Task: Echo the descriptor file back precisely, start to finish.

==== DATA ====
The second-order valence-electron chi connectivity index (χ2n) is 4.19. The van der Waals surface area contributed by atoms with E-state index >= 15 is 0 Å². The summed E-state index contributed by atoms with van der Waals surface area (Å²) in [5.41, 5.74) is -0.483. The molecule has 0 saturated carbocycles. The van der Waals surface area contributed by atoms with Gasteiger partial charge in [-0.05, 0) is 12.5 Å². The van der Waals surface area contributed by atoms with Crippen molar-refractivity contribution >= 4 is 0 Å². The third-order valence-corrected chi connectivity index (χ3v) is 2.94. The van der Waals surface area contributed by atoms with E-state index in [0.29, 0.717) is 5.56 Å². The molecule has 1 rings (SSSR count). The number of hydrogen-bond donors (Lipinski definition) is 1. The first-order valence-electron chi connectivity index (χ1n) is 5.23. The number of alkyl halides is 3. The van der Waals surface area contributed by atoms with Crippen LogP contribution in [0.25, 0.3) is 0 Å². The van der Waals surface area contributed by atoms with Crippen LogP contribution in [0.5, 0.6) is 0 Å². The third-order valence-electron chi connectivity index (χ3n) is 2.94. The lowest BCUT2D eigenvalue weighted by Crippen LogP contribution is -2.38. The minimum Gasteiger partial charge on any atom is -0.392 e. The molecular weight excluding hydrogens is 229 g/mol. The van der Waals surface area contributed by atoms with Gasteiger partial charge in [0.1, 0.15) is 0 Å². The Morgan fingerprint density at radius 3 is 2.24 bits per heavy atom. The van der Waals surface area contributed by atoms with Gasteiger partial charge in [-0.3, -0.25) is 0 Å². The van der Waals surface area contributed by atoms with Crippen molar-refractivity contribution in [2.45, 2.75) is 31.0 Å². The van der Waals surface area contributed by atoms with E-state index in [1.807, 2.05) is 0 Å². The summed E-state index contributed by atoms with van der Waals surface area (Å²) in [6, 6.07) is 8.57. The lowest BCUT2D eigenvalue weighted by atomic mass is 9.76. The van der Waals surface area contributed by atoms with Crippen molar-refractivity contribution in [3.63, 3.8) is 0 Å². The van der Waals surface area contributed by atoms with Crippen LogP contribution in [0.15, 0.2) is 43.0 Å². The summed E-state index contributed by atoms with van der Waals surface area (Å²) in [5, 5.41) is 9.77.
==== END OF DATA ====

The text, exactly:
The second-order valence-electron chi connectivity index (χ2n) is 4.19. The van der Waals surface area contributed by atoms with E-state index >= 15 is 0 Å². The summed E-state index contributed by atoms with van der Waals surface area (Å²) in [5.41, 5.74) is -0.483. The molecule has 0 saturated carbocycles. The van der Waals surface area contributed by atoms with Gasteiger partial charge in [-0.05, 0) is 12.5 Å². The van der Waals surface area contributed by atoms with Crippen molar-refractivity contribution >= 4 is 0 Å². The third-order valence-corrected chi connectivity index (χ3v) is 2.94. The van der Waals surface area contributed by atoms with E-state index in [0.29, 0.717) is 5.56 Å². The molecule has 1 rings (SSSR count). The number of hydrogen-bond donors (Lipinski definition) is 1. The first-order valence-electron chi connectivity index (χ1n) is 5.23. The number of alkyl halides is 3. The van der Waals surface area contributed by atoms with Crippen LogP contribution in [0.25, 0.3) is 0 Å². The van der Waals surface area contributed by atoms with Crippen LogP contribution in [0.5, 0.6) is 0 Å². The third-order valence-electron chi connectivity index (χ3n) is 2.94. The lowest BCUT2D eigenvalue weighted by Crippen LogP contribution is -2.38. The minimum Gasteiger partial charge on any atom is -0.392 e. The molecular weight excluding hydrogens is 229 g/mol. The van der Waals surface area contributed by atoms with Gasteiger partial charge in [0.1, 0.15) is 0 Å². The Morgan fingerprint density at radius 3 is 2.24 bits per heavy atom. The van der Waals surface area contributed by atoms with Gasteiger partial charge in [-0.3, -0.25) is 0 Å². The van der Waals surface area contributed by atoms with Crippen molar-refractivity contribution in [2.45, 2.75) is 31.0 Å². The van der Waals surface area contributed by atoms with E-state index in [1.807, 2.05) is 0 Å². The summed E-state index contributed by atoms with van der Waals surface area (Å²) in [6, 6.07) is 8.57. The lowest BCUT2D eigenvalue weighted by atomic mass is 9.76. The van der Waals surface area contributed by atoms with Crippen molar-refractivity contribution in [3.63, 3.8) is 0 Å². The van der Waals surface area contributed by atoms with Crippen LogP contribution in [0.15, 0.2) is 43.0 Å². The summed E-state index contributed by atoms with van der Waals surface area (Å²) in [5, 5.41) is 9.77.